Traditional solutions for potassium outside the cell in the sodium-potassium pump model.

**Traditional solutions for potassium outside the cell in the sodium-potassium pump model.** Potassium concentration in M outside the cell over time for the ODE approach (dashed line and y axis on the right) and count of potassium ions outside the cell given by a simulation trace (solid line and y axis on the left).

As can be seen in the ODE approach, the potassium outside the cell is decreasing until around 2 seconds, and its concentration converges on about 0.0018 M. However, this average behavior hides some important traces, as it is shown in the same figure, where the potassium count outside the cell, after the fast decrease until about 2 time units, will oscillate around 12 and might end, i.e. it can eventually reach value 0. However, the probability of this event ^{–3}) during the first 10 seconds. This probability value was determined using the CSL property

Thus, whereas a deterministic simulation

However PMC can provide stochastic simulation with some hints in this sense. As it lets us know in advance that the rare event happens with probability equal to 6.33 × 10^{–3} in the first 10 seconds, if the stochastic simulation time being considered is 10, in a sample of 1000 traces, for example, about 6 or 7 of them will probably show the rare event.

It is also important to note that in PMC the time is continuous, while in stochastic simulation it is discrete. Hence, if the duration of an event of interest is smaller than the time step being considered in the simulation, it will not be captured, whereas it will be considered in the PMC model. As will be shown, PMC can give some clues for stochastic simulation in order to address these issues. The CSL property shown below (followed by the model checker answer)

ensures that in all model traces the potassium outside the cell, in fact, will eventually end. Additionally, in order to know about the expected time for this event to happen, properties (6) and (7) can be used:

Property (6) means

Finally, the following properties are used to reason about the

There is more than one state where potassium outside the cell is over and, therefore, **min** and **max** are used to return the minimum and maximum expected time to reach a state where

where ”kOutOver” is a label to

Thus, two significant events in the system

Reversibility of the sodium-potassium pump

Due to the fact that there are backwards and forwards transitions for all reactions involved in the Na,K-pump mechanism, as is shown in Fig. _{i}.

Without loss of generality, we will study this reversible pump behavior in terms of the potassium amount outside the cell, which will be the species under observation. We can see this pump reversibility as an infinite oscillation between two values, the initial amount of potassium outside the cell,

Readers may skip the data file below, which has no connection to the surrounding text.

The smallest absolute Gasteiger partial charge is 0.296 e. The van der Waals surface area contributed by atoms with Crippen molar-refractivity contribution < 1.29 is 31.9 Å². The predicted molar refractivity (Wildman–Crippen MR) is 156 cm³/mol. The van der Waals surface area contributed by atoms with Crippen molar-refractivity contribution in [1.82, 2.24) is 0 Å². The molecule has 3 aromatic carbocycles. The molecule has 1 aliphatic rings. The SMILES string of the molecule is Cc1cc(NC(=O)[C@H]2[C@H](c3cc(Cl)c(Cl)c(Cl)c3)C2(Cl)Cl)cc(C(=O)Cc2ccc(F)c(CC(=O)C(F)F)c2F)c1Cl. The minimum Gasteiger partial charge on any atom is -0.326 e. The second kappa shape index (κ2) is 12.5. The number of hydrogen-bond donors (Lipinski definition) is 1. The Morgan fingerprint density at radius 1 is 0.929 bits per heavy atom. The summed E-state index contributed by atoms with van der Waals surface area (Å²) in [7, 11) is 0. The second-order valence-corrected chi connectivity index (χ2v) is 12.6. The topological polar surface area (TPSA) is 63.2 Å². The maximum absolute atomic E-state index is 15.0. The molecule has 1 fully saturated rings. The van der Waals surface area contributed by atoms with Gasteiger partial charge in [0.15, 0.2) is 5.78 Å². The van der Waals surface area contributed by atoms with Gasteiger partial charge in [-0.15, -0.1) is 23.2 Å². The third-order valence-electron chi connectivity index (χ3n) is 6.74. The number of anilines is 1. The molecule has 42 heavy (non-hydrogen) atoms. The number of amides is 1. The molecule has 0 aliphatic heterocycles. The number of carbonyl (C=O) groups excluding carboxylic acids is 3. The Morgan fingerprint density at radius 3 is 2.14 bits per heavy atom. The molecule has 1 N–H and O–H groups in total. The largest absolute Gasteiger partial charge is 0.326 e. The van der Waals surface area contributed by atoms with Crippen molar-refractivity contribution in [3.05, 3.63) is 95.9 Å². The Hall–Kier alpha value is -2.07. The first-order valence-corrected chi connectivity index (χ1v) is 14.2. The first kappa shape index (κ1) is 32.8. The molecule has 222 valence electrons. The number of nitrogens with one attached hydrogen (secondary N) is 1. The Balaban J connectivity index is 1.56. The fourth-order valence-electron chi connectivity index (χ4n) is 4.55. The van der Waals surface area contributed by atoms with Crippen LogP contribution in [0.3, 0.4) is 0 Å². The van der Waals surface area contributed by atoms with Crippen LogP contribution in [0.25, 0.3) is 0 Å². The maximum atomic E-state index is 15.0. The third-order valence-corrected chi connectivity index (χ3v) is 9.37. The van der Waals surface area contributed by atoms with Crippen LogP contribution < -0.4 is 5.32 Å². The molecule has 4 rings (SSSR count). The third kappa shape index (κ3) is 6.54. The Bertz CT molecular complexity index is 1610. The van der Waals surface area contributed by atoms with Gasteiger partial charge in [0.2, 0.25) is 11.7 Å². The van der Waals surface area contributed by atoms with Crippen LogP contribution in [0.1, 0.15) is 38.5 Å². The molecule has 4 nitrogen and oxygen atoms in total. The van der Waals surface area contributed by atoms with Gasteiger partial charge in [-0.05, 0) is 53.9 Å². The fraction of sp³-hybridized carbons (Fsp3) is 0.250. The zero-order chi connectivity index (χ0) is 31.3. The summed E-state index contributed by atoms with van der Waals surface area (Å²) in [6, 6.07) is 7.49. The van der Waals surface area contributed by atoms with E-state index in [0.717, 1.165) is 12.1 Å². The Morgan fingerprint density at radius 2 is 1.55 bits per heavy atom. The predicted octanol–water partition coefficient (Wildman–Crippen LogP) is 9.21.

where

Understanding the pump cycle

In this section we present a study of the Na,K-pump mechanism in terms of the rates in the cycle shown in Fig.

We now introduce some definitions and extensions in the previous PRISM pump model that will be used later. First, we compute the positive or ascending trend _{i}

where _{s′∈S} r_{i}_{i}_{j}_{j}

Thus, we add trend formulas to the previous PRISM model for all transition rates using PRISM resources (_{1}.

The rate transition _{1} is computed by the formula **rate_r1** and it is different to 0 when the current pump state is _{1}. ATP and there is enough sodium inside the cell _{1} is determined in the same way as described in Sect. _{1} and the formula exit rate represents their summation. The probability that _{1} is taken in the current state is given by formula **rate_r1_d**, whereas the label **trend_r1_up** represents if _{1} really has an ascending trend, i.e. ↑ _{1} is 1. Now, we can use the CSL property (13) to identify the rates that never have a positive trend during the system evolution and, consequently those rates that always have an ascending trend:

In our pump model, [

The results for property (13) are summarized in Fig. _{1}.ATP) are labelled with the rates for the transition between the current state and the next state, which is given by the direction of the arrow. Associated with each arrow, there is also a sign that indicates if the transition rate has always a positive trend (+) or a negative trend (-), and, finally, if the trend can be negative and positive during the system evolution (+/-).

Summarization of the rate trends in sodium-potassium pump.

**Summarization of the rate trends in sodium-potassium pump.** Summarization of the trend for all transition rates in the pump cycle presented in Fig.

We can see that the forward rates _{1} and _{2} always have a negative trend, while _{6} always has a positive trend during the system evolution. Moreover, the trends for the forward rates _{3}, _{4} and _{5} can be positive or negative, depending on the changes in the amount of substrates during the pump evolution.

In order to identify the moment when these forward transition rates which don’t have only a positive or negative trend during the system evolution change their trends, we have again extended our PRISM model with the following transition-rewards

In the **plusKout** is a reward that assigns 1 to each transition from the state K_{2}._{2} to state _{2} ~ P, which results in the releasing of two potassium ions outside the cell. On the other hand **minusKout** is a reward that assigns 1 to each transition from the state _{2} ~ P to the state K_{2}._{2}, which results in the consumption of two potassium ions outside the cell. CSL property (14) determines _{i} starts to have a positive trend

Using property (14), we can see that _{3}, _{4} and _{5} (forward rates) start to have a negative trend only when the potassium outside the cell is, respectively, 21, 7 and 7 (the initial amount of potassium outside the cell in our model is 61).